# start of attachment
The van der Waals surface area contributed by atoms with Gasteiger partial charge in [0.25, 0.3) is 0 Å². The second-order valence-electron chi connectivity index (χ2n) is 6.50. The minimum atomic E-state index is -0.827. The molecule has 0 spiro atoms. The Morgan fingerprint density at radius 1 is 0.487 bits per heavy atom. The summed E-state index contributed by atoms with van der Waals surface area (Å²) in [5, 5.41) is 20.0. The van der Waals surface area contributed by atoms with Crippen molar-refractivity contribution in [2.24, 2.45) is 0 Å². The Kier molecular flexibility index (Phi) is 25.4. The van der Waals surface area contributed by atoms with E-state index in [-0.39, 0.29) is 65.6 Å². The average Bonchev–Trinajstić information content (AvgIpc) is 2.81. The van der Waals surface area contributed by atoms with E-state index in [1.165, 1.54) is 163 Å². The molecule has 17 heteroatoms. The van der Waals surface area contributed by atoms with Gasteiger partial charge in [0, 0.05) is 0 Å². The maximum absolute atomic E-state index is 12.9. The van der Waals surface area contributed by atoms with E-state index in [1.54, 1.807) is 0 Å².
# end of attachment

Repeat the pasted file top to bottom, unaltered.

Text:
The van der Waals surface area contributed by atoms with Gasteiger partial charge in [0.25, 0.3) is 0 Å². The second-order valence-electron chi connectivity index (χ2n) is 6.50. The minimum atomic E-state index is -0.827. The molecule has 0 spiro atoms. The Morgan fingerprint density at radius 1 is 0.487 bits per heavy atom. The summed E-state index contributed by atoms with van der Waals surface area (Å²) in [5, 5.41) is 20.0. The van der Waals surface area contributed by atoms with Crippen molar-refractivity contribution in [2.24, 2.45) is 0 Å². The Kier molecular flexibility index (Phi) is 25.4. The van der Waals surface area contributed by atoms with E-state index in [-0.39, 0.29) is 65.6 Å². The average Bonchev–Trinajstić information content (AvgIpc) is 2.81. The van der Waals surface area contributed by atoms with E-state index in [1.165, 1.54) is 163 Å². The molecule has 17 heteroatoms. The van der Waals surface area contributed by atoms with Gasteiger partial charge in [0, 0.05) is 0 Å². The maximum absolute atomic E-state index is 12.9. The van der Waals surface area contributed by atoms with E-state index in [1.54, 1.807) is 0 Å².